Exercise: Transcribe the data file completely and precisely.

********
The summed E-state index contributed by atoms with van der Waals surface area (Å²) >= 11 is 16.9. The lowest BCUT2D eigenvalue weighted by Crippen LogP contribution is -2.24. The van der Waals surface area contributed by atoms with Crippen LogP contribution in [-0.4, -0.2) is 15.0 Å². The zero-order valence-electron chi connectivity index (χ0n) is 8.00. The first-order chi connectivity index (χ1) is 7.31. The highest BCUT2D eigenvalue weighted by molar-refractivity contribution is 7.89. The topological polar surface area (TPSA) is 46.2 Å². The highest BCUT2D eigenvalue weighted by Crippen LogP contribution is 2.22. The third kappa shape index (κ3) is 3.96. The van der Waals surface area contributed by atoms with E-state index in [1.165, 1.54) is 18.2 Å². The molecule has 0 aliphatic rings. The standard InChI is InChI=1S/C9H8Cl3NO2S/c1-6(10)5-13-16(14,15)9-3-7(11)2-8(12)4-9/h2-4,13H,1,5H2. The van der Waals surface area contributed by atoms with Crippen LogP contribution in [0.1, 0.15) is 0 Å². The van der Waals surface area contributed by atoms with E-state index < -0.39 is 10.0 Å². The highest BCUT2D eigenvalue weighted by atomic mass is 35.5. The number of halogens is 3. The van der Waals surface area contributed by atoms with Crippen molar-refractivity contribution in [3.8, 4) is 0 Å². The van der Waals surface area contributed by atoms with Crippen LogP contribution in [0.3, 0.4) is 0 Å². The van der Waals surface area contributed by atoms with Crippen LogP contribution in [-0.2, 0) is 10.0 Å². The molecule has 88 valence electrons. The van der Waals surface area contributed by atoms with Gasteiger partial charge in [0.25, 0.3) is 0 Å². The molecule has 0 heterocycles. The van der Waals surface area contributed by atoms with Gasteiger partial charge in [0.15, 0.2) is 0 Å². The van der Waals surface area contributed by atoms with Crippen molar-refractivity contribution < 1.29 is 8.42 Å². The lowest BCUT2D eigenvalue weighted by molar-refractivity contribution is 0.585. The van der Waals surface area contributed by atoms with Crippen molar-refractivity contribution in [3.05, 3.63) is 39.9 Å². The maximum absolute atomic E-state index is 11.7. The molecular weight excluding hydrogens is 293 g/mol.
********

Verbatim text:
The summed E-state index contributed by atoms with van der Waals surface area (Å²) >= 11 is 16.9. The lowest BCUT2D eigenvalue weighted by Crippen LogP contribution is -2.24. The van der Waals surface area contributed by atoms with Crippen LogP contribution in [-0.4, -0.2) is 15.0 Å². The zero-order valence-electron chi connectivity index (χ0n) is 8.00. The first-order chi connectivity index (χ1) is 7.31. The highest BCUT2D eigenvalue weighted by molar-refractivity contribution is 7.89. The topological polar surface area (TPSA) is 46.2 Å². The highest BCUT2D eigenvalue weighted by Crippen LogP contribution is 2.22. The third kappa shape index (κ3) is 3.96. The van der Waals surface area contributed by atoms with E-state index in [1.165, 1.54) is 18.2 Å². The molecule has 0 aliphatic rings. The standard InChI is InChI=1S/C9H8Cl3NO2S/c1-6(10)5-13-16(14,15)9-3-7(11)2-8(12)4-9/h2-4,13H,1,5H2. The van der Waals surface area contributed by atoms with Crippen LogP contribution in [0.1, 0.15) is 0 Å². The van der Waals surface area contributed by atoms with E-state index < -0.39 is 10.0 Å². The highest BCUT2D eigenvalue weighted by atomic mass is 35.5. The number of halogens is 3. The van der Waals surface area contributed by atoms with Crippen molar-refractivity contribution in [3.8, 4) is 0 Å². The van der Waals surface area contributed by atoms with Crippen LogP contribution in [0.3, 0.4) is 0 Å². The van der Waals surface area contributed by atoms with Crippen LogP contribution in [-0.2, 0) is 10.0 Å². The molecule has 88 valence electrons. The van der Waals surface area contributed by atoms with Gasteiger partial charge in [0.25, 0.3) is 0 Å². The molecule has 0 heterocycles. The van der Waals surface area contributed by atoms with Gasteiger partial charge in [0.15, 0.2) is 0 Å². The van der Waals surface area contributed by atoms with Crippen molar-refractivity contribution < 1.29 is 8.42 Å². The lowest BCUT2D eigenvalue weighted by molar-refractivity contribution is 0.585. The van der Waals surface area contributed by atoms with Crippen molar-refractivity contribution in [3.05, 3.63) is 39.9 Å². The maximum absolute atomic E-state index is 11.7. The molecular weight excluding hydrogens is 293 g/mol.